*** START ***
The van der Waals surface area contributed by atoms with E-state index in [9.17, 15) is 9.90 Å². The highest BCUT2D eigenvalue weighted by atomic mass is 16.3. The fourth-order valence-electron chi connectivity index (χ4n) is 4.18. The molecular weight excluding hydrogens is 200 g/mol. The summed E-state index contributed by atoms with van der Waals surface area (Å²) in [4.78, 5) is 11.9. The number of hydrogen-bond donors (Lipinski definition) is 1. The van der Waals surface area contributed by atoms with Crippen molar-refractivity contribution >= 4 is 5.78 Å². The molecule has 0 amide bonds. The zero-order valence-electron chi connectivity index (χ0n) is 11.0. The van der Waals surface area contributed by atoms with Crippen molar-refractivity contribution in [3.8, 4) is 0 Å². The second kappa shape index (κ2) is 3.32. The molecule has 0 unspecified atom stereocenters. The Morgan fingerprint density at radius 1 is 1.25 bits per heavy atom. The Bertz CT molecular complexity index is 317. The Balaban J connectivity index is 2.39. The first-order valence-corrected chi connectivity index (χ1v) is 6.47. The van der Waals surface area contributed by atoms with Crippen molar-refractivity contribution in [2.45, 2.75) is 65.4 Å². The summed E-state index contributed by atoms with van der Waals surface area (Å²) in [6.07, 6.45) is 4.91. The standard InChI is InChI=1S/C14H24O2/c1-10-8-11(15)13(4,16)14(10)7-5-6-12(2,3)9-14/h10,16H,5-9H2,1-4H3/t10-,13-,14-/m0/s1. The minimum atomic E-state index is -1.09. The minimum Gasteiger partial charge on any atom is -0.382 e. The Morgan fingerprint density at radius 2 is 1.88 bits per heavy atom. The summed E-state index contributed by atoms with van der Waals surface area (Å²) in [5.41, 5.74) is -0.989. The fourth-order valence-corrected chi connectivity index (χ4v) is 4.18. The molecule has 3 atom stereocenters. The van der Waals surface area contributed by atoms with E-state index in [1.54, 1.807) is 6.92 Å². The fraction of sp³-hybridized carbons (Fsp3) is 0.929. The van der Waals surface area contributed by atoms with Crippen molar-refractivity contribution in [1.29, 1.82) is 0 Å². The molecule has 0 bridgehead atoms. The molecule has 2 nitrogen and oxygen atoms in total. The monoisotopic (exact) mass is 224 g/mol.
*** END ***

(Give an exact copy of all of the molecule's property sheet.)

The van der Waals surface area contributed by atoms with E-state index in [9.17, 15) is 9.90 Å². The highest BCUT2D eigenvalue weighted by atomic mass is 16.3. The fourth-order valence-electron chi connectivity index (χ4n) is 4.18. The molecular weight excluding hydrogens is 200 g/mol. The summed E-state index contributed by atoms with van der Waals surface area (Å²) in [4.78, 5) is 11.9. The number of hydrogen-bond donors (Lipinski definition) is 1. The van der Waals surface area contributed by atoms with Crippen molar-refractivity contribution >= 4 is 5.78 Å². The molecule has 0 amide bonds. The zero-order valence-electron chi connectivity index (χ0n) is 11.0. The van der Waals surface area contributed by atoms with Crippen molar-refractivity contribution in [3.8, 4) is 0 Å². The second kappa shape index (κ2) is 3.32. The molecule has 0 unspecified atom stereocenters. The Morgan fingerprint density at radius 1 is 1.25 bits per heavy atom. The Bertz CT molecular complexity index is 317. The Balaban J connectivity index is 2.39. The first-order valence-corrected chi connectivity index (χ1v) is 6.47. The van der Waals surface area contributed by atoms with Crippen molar-refractivity contribution in [2.45, 2.75) is 65.4 Å². The summed E-state index contributed by atoms with van der Waals surface area (Å²) in [6.07, 6.45) is 4.91. The standard InChI is InChI=1S/C14H24O2/c1-10-8-11(15)13(4,16)14(10)7-5-6-12(2,3)9-14/h10,16H,5-9H2,1-4H3/t10-,13-,14-/m0/s1. The minimum atomic E-state index is -1.09. The minimum Gasteiger partial charge on any atom is -0.382 e. The Morgan fingerprint density at radius 2 is 1.88 bits per heavy atom. The summed E-state index contributed by atoms with van der Waals surface area (Å²) in [5.41, 5.74) is -0.989. The fourth-order valence-corrected chi connectivity index (χ4v) is 4.18. The molecule has 3 atom stereocenters. The van der Waals surface area contributed by atoms with E-state index in [1.54, 1.807) is 6.92 Å². The fraction of sp³-hybridized carbons (Fsp3) is 0.929. The van der Waals surface area contributed by atoms with Crippen molar-refractivity contribution in [1.29, 1.82) is 0 Å². The molecule has 0 bridgehead atoms. The molecule has 2 nitrogen and oxygen atoms in total. The monoisotopic (exact) mass is 224 g/mol.